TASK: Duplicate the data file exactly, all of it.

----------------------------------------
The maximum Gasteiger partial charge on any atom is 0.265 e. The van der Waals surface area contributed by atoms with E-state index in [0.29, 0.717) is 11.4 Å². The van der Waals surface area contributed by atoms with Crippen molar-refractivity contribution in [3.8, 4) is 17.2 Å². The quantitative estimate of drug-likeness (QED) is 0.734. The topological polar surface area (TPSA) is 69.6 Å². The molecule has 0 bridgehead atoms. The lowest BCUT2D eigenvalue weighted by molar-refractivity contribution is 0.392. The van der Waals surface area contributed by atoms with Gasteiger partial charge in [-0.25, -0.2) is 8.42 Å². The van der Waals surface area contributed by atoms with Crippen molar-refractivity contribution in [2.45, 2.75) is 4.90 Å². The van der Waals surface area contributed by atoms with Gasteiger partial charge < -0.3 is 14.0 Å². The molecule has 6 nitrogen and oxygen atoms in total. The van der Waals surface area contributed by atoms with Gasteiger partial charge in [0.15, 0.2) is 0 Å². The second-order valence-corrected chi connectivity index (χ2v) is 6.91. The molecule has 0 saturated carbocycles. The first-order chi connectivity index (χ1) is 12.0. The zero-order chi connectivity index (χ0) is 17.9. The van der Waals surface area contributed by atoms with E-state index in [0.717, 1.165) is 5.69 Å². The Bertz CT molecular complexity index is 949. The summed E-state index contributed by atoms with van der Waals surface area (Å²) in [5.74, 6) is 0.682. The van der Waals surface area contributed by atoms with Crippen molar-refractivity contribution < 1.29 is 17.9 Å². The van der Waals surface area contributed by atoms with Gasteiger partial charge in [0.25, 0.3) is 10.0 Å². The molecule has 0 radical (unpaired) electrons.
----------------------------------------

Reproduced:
The maximum Gasteiger partial charge on any atom is 0.265 e. The van der Waals surface area contributed by atoms with E-state index in [0.29, 0.717) is 11.4 Å². The van der Waals surface area contributed by atoms with Crippen molar-refractivity contribution in [3.8, 4) is 17.2 Å². The quantitative estimate of drug-likeness (QED) is 0.734. The topological polar surface area (TPSA) is 69.6 Å². The molecule has 0 bridgehead atoms. The lowest BCUT2D eigenvalue weighted by molar-refractivity contribution is 0.392. The van der Waals surface area contributed by atoms with Gasteiger partial charge in [-0.25, -0.2) is 8.42 Å². The van der Waals surface area contributed by atoms with Crippen molar-refractivity contribution in [2.45, 2.75) is 4.90 Å². The van der Waals surface area contributed by atoms with Gasteiger partial charge < -0.3 is 14.0 Å². The molecule has 6 nitrogen and oxygen atoms in total. The van der Waals surface area contributed by atoms with Gasteiger partial charge in [0.15, 0.2) is 0 Å². The second-order valence-corrected chi connectivity index (χ2v) is 6.91. The molecule has 0 saturated carbocycles. The first-order chi connectivity index (χ1) is 12.0. The zero-order chi connectivity index (χ0) is 17.9. The van der Waals surface area contributed by atoms with E-state index in [0.717, 1.165) is 5.69 Å². The Bertz CT molecular complexity index is 949. The summed E-state index contributed by atoms with van der Waals surface area (Å²) in [5.74, 6) is 0.682. The van der Waals surface area contributed by atoms with Crippen molar-refractivity contribution < 1.29 is 17.9 Å². The van der Waals surface area contributed by atoms with Gasteiger partial charge in [0.25, 0.3) is 10.0 Å². The molecule has 0 radical (unpaired) electrons.